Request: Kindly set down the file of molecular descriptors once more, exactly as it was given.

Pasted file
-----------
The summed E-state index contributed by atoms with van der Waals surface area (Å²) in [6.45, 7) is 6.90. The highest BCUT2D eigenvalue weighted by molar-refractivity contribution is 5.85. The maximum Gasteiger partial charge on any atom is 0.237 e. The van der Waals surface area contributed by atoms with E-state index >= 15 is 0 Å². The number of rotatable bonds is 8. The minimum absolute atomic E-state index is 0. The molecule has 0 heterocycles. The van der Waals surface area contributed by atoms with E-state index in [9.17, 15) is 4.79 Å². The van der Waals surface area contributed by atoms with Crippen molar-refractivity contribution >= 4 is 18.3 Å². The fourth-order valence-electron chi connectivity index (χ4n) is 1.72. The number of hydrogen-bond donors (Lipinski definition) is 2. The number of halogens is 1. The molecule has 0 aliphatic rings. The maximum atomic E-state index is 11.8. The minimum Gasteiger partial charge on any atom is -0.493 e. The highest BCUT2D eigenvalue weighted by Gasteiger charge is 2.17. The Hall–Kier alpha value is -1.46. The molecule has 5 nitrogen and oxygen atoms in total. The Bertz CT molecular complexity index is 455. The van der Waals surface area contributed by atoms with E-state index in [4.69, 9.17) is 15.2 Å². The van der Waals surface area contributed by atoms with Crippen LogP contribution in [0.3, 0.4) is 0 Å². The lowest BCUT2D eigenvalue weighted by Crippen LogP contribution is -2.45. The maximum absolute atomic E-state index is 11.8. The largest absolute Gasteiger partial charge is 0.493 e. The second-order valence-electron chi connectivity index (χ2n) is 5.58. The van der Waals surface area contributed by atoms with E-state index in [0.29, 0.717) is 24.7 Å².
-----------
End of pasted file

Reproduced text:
The summed E-state index contributed by atoms with van der Waals surface area (Å²) in [6.45, 7) is 6.90. The highest BCUT2D eigenvalue weighted by molar-refractivity contribution is 5.85. The maximum Gasteiger partial charge on any atom is 0.237 e. The van der Waals surface area contributed by atoms with E-state index >= 15 is 0 Å². The number of rotatable bonds is 8. The minimum absolute atomic E-state index is 0. The molecule has 0 heterocycles. The van der Waals surface area contributed by atoms with E-state index in [9.17, 15) is 4.79 Å². The van der Waals surface area contributed by atoms with Crippen molar-refractivity contribution >= 4 is 18.3 Å². The fourth-order valence-electron chi connectivity index (χ4n) is 1.72. The number of hydrogen-bond donors (Lipinski definition) is 2. The number of halogens is 1. The molecule has 0 aliphatic rings. The maximum atomic E-state index is 11.8. The minimum Gasteiger partial charge on any atom is -0.493 e. The highest BCUT2D eigenvalue weighted by Gasteiger charge is 2.17. The Hall–Kier alpha value is -1.46. The molecule has 5 nitrogen and oxygen atoms in total. The Bertz CT molecular complexity index is 455. The van der Waals surface area contributed by atoms with E-state index in [4.69, 9.17) is 15.2 Å². The van der Waals surface area contributed by atoms with Crippen LogP contribution in [0.3, 0.4) is 0 Å². The lowest BCUT2D eigenvalue weighted by Crippen LogP contribution is -2.45. The maximum absolute atomic E-state index is 11.8. The largest absolute Gasteiger partial charge is 0.493 e. The second-order valence-electron chi connectivity index (χ2n) is 5.58. The van der Waals surface area contributed by atoms with E-state index in [0.29, 0.717) is 24.7 Å².